In human rights cases, employers often feel like all the pressure is on them to justify decisions made and actions taken, where there is a claim that those actions were taken for discriminatory reasons. And it’s true. In a human rights case, unlike in most lawsuits, the claimant merely has to advance facts that could lead to an inference that the action was discriminatory, and then the onus shifts to the employer to defend its decision.
This shifting of the onus means that as a practical matter, it is almost always up to the employer to justify its actions. However, in a recent decision, the Divisional Court confirmed that the onus is on the employee to first advance the facts that could support the inference of discrimination. In order to uphold such a claim, the Tribunal must carefully examine those facts, decide whether the inference can be raised, and then carefully examine the employer’s explanation to determine whether the presumption has been countered.
In Walton Enterprises v. Lombardi, the Divisional Court was hearing a judicial review of a decision by the Human Rights Tribunal. The claim was brought by Paul Lombardi, who claimed that he had been harassed at work, and ultimately terminated, on the basis of disability (depression), perceived disability (obesity) and perceived sexual orientation.
The evidence was clear at the hearing that Mr. Lombardi had been harassed. He testified about verbal abuse, and had evidence of text messages from his supervisor containing homophobic slurs. He reported this to the owner of the business, but it was not stopped. On judicial review, the employer did not challenge the findings of harassment.
However, the Tribunal had gone further, and found that Lombardi’s dismissal was also discriminatory. Lombardi had been dismissed because he got in a fist fight with another employee, leaving that employee with a black eye. Although he denied it at the time and during the hearing, other employees and a customer told the employer that Lombardi had started the fight. Lombardi’s position at the hearing was that he had to fight the other employee because he thought he would be harassed further if he backed down.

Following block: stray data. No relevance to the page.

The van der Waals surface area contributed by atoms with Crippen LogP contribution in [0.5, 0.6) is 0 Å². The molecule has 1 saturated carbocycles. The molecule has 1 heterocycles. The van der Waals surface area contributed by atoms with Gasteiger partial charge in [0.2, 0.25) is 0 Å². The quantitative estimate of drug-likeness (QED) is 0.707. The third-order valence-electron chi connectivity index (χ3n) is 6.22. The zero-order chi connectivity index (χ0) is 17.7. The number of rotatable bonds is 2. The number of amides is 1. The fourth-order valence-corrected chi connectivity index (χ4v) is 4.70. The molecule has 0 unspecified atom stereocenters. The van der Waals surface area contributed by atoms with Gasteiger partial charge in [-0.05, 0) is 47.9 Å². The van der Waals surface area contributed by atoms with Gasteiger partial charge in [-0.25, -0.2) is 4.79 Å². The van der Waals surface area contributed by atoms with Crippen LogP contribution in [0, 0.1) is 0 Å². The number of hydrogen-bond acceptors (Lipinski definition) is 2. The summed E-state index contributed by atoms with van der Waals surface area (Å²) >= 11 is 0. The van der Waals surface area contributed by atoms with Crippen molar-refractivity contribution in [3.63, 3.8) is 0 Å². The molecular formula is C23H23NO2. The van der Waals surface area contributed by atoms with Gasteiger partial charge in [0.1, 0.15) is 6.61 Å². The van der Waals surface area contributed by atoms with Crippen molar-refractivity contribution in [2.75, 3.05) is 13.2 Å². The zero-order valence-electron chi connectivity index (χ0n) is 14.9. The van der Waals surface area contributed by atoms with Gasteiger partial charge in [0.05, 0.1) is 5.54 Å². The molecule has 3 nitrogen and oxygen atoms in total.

The Tribunal did not resolve that question in its decision, and made no finding about who had started the fight. However, the adjudicator apparently accepted the employee’s argument in a single sentence: “I find that the fight was at least in part a reaction by the individual applicant to being harassed in the course of his employment.”
As noted by the Court, “That sentence is the total analysis on the issue of whether the dismissal was discriminatory”, an aspect of the decision which led to an award of general damages of $20,000, and an additional 10 months’ lost wages.
The Court found that this analysis was inadequate to support the conclusion that the termination was discriminatory. It found that the Tribunal had not properly determined first whether Mr. Lombardi had established sufficient facts to shift the onus to the employer. In any event, the Tribunal had not made a sufficient analysis of whether it accepted the employer’s explanation for its decision. As the court stated:
…it was incumbent on the adjudicator to examine and make findings about the key event that led to the dismissal – the fight – and the role the harassment played in the fight. In order to come to a reasoned decision that the dismissal was discriminatory, she had to determine what happened: who started the fight; what was Mr. Lombardi’s role in it; and what impact did the harassment have on Mr. Lombardi’s participation? As there was conflicting evidence on these issues, the adjudicator needed to make findings of credibility, particularly with respect to Mr. Lombardi’s evidence, in order to explain and justify her decision.
Because the adjudicator had failed to make this analysis, the Court overturned the part of the decision finding that the dismissal was discriminatory. It also overturned the award of general damages, finding that the award would have been different if the Tribunal had come to different conclusions on the question of whether the dismissal was discriminatory.
The Divisional Court proceedings may turn out to be a pyrrhic victory for the employer, since both of these questions have been remitted to the Tribunal for another hearing.